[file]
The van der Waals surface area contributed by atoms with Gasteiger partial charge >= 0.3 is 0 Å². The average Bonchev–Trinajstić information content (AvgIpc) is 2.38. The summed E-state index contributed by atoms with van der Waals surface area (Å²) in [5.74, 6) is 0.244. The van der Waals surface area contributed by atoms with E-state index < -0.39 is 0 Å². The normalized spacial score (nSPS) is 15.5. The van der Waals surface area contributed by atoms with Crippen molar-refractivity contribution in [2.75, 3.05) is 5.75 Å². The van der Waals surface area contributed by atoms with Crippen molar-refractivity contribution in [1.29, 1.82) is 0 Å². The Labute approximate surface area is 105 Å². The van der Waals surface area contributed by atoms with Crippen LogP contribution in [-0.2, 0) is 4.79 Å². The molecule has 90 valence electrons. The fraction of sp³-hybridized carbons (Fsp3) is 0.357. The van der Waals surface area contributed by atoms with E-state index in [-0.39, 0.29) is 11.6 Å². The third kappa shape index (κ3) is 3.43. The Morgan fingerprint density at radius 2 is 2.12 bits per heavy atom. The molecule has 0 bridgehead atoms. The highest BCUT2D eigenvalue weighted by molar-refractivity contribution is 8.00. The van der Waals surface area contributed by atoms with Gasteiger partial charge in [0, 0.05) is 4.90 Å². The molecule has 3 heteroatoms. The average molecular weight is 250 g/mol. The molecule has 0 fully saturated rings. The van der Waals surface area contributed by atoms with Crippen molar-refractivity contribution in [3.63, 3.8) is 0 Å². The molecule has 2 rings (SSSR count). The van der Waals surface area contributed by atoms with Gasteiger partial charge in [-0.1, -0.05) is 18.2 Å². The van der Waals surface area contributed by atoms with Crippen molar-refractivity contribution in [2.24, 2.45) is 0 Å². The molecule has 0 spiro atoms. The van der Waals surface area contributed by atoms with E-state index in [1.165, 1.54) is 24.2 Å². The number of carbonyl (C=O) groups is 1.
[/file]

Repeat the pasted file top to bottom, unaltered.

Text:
The van der Waals surface area contributed by atoms with Gasteiger partial charge >= 0.3 is 0 Å². The average Bonchev–Trinajstić information content (AvgIpc) is 2.38. The summed E-state index contributed by atoms with van der Waals surface area (Å²) in [5.74, 6) is 0.244. The van der Waals surface area contributed by atoms with E-state index < -0.39 is 0 Å². The normalized spacial score (nSPS) is 15.5. The van der Waals surface area contributed by atoms with Crippen molar-refractivity contribution in [2.75, 3.05) is 5.75 Å². The van der Waals surface area contributed by atoms with Crippen molar-refractivity contribution in [1.29, 1.82) is 0 Å². The Labute approximate surface area is 105 Å². The van der Waals surface area contributed by atoms with Crippen LogP contribution in [-0.2, 0) is 4.79 Å². The molecule has 90 valence electrons. The fraction of sp³-hybridized carbons (Fsp3) is 0.357. The van der Waals surface area contributed by atoms with E-state index in [-0.39, 0.29) is 11.6 Å². The third kappa shape index (κ3) is 3.43. The Morgan fingerprint density at radius 2 is 2.12 bits per heavy atom. The molecule has 0 bridgehead atoms. The highest BCUT2D eigenvalue weighted by molar-refractivity contribution is 8.00. The van der Waals surface area contributed by atoms with Gasteiger partial charge in [0, 0.05) is 4.90 Å². The molecule has 3 heteroatoms. The average molecular weight is 250 g/mol. The molecule has 0 fully saturated rings. The van der Waals surface area contributed by atoms with Crippen molar-refractivity contribution in [3.63, 3.8) is 0 Å². The molecule has 2 rings (SSSR count). The van der Waals surface area contributed by atoms with Gasteiger partial charge in [-0.1, -0.05) is 18.2 Å². The van der Waals surface area contributed by atoms with Crippen molar-refractivity contribution in [2.24, 2.45) is 0 Å². The molecule has 0 spiro atoms. The van der Waals surface area contributed by atoms with E-state index in [1.165, 1.54) is 24.2 Å². The number of carbonyl (C=O) groups is 1.